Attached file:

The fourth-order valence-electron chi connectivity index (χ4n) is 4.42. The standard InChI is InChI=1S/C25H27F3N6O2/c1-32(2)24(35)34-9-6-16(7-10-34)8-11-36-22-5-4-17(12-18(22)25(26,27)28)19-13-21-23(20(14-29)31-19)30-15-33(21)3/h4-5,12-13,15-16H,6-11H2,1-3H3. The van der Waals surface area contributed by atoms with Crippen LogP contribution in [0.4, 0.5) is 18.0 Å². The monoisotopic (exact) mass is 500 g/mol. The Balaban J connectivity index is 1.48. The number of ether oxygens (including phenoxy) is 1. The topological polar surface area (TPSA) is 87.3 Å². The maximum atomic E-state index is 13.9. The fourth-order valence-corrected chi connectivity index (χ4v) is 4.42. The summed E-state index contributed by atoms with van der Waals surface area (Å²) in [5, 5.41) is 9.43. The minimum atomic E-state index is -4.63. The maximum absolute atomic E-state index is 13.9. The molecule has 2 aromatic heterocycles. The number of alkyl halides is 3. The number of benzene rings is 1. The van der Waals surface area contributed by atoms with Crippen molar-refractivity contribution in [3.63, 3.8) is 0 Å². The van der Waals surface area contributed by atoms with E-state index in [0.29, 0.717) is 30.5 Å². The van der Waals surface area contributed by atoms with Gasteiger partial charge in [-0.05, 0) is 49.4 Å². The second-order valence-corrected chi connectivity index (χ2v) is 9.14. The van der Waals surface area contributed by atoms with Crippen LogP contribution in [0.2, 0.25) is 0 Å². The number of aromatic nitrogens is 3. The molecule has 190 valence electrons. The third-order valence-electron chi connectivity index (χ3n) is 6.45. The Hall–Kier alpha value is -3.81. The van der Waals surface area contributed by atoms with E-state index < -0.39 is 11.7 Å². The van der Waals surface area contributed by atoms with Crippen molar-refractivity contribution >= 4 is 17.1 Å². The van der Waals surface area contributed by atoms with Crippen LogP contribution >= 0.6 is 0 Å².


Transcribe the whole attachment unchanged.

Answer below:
The fourth-order valence-electron chi connectivity index (χ4n) is 4.42. The standard InChI is InChI=1S/C25H27F3N6O2/c1-32(2)24(35)34-9-6-16(7-10-34)8-11-36-22-5-4-17(12-18(22)25(26,27)28)19-13-21-23(20(14-29)31-19)30-15-33(21)3/h4-5,12-13,15-16H,6-11H2,1-3H3. The van der Waals surface area contributed by atoms with Crippen LogP contribution in [0.4, 0.5) is 18.0 Å². The monoisotopic (exact) mass is 500 g/mol. The Balaban J connectivity index is 1.48. The number of ether oxygens (including phenoxy) is 1. The topological polar surface area (TPSA) is 87.3 Å². The maximum atomic E-state index is 13.9. The fourth-order valence-corrected chi connectivity index (χ4v) is 4.42. The summed E-state index contributed by atoms with van der Waals surface area (Å²) in [5, 5.41) is 9.43. The minimum atomic E-state index is -4.63. The maximum absolute atomic E-state index is 13.9. The molecule has 2 aromatic heterocycles. The number of alkyl halides is 3. The number of benzene rings is 1. The van der Waals surface area contributed by atoms with Crippen molar-refractivity contribution in [3.63, 3.8) is 0 Å². The van der Waals surface area contributed by atoms with E-state index in [0.29, 0.717) is 30.5 Å². The van der Waals surface area contributed by atoms with Gasteiger partial charge in [-0.05, 0) is 49.4 Å². The second-order valence-corrected chi connectivity index (χ2v) is 9.14. The van der Waals surface area contributed by atoms with Crippen LogP contribution in [0.2, 0.25) is 0 Å². The number of aromatic nitrogens is 3. The molecule has 190 valence electrons. The third-order valence-electron chi connectivity index (χ3n) is 6.45. The Hall–Kier alpha value is -3.81. The van der Waals surface area contributed by atoms with E-state index < -0.39 is 11.7 Å². The van der Waals surface area contributed by atoms with Crippen molar-refractivity contribution >= 4 is 17.1 Å². The van der Waals surface area contributed by atoms with Crippen LogP contribution >= 0.6 is 0 Å².